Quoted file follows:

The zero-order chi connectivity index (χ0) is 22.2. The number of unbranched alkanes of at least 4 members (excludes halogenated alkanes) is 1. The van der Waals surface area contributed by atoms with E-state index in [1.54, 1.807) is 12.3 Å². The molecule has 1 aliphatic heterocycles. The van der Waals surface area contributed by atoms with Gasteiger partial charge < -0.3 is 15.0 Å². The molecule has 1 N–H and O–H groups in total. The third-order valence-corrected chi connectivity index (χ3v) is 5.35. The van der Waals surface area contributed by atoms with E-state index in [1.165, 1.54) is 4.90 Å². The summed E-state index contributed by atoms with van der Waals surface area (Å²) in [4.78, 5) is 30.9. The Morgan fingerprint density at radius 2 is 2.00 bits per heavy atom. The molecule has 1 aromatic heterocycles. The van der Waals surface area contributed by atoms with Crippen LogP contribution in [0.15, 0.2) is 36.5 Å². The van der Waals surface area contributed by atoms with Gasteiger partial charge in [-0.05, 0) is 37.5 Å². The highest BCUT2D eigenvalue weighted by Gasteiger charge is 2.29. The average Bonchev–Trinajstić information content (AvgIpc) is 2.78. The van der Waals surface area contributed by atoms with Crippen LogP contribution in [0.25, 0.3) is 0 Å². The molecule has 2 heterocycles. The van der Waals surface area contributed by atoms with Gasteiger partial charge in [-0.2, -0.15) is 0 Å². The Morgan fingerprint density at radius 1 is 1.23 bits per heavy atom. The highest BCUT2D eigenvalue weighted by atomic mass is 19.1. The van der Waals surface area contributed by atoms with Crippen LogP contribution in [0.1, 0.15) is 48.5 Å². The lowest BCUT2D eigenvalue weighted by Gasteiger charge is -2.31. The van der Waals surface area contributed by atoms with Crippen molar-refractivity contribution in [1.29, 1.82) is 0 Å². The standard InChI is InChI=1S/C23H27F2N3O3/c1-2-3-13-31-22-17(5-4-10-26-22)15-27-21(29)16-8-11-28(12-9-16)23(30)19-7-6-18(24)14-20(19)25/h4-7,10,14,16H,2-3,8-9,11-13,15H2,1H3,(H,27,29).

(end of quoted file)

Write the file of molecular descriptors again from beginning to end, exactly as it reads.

The zero-order chi connectivity index (χ0) is 22.2. The number of unbranched alkanes of at least 4 members (excludes halogenated alkanes) is 1. The van der Waals surface area contributed by atoms with E-state index in [1.54, 1.807) is 12.3 Å². The molecule has 1 aliphatic heterocycles. The van der Waals surface area contributed by atoms with Gasteiger partial charge < -0.3 is 15.0 Å². The molecule has 1 N–H and O–H groups in total. The third-order valence-corrected chi connectivity index (χ3v) is 5.35. The van der Waals surface area contributed by atoms with E-state index in [1.165, 1.54) is 4.90 Å². The summed E-state index contributed by atoms with van der Waals surface area (Å²) in [4.78, 5) is 30.9. The Morgan fingerprint density at radius 2 is 2.00 bits per heavy atom. The molecule has 1 aromatic heterocycles. The van der Waals surface area contributed by atoms with Crippen LogP contribution in [0.15, 0.2) is 36.5 Å². The van der Waals surface area contributed by atoms with Gasteiger partial charge in [-0.05, 0) is 37.5 Å². The highest BCUT2D eigenvalue weighted by Gasteiger charge is 2.29. The average Bonchev–Trinajstić information content (AvgIpc) is 2.78. The van der Waals surface area contributed by atoms with Crippen LogP contribution in [0.25, 0.3) is 0 Å². The molecule has 2 heterocycles. The van der Waals surface area contributed by atoms with Gasteiger partial charge in [-0.2, -0.15) is 0 Å². The Morgan fingerprint density at radius 1 is 1.23 bits per heavy atom. The highest BCUT2D eigenvalue weighted by atomic mass is 19.1. The van der Waals surface area contributed by atoms with Crippen LogP contribution in [0.1, 0.15) is 48.5 Å². The lowest BCUT2D eigenvalue weighted by Gasteiger charge is -2.31. The van der Waals surface area contributed by atoms with Crippen molar-refractivity contribution in [1.29, 1.82) is 0 Å². The standard InChI is InChI=1S/C23H27F2N3O3/c1-2-3-13-31-22-17(5-4-10-26-22)15-27-21(29)16-8-11-28(12-9-16)23(30)19-7-6-18(24)14-20(19)25/h4-7,10,14,16H,2-3,8-9,11-13,15H2,1H3,(H,27,29).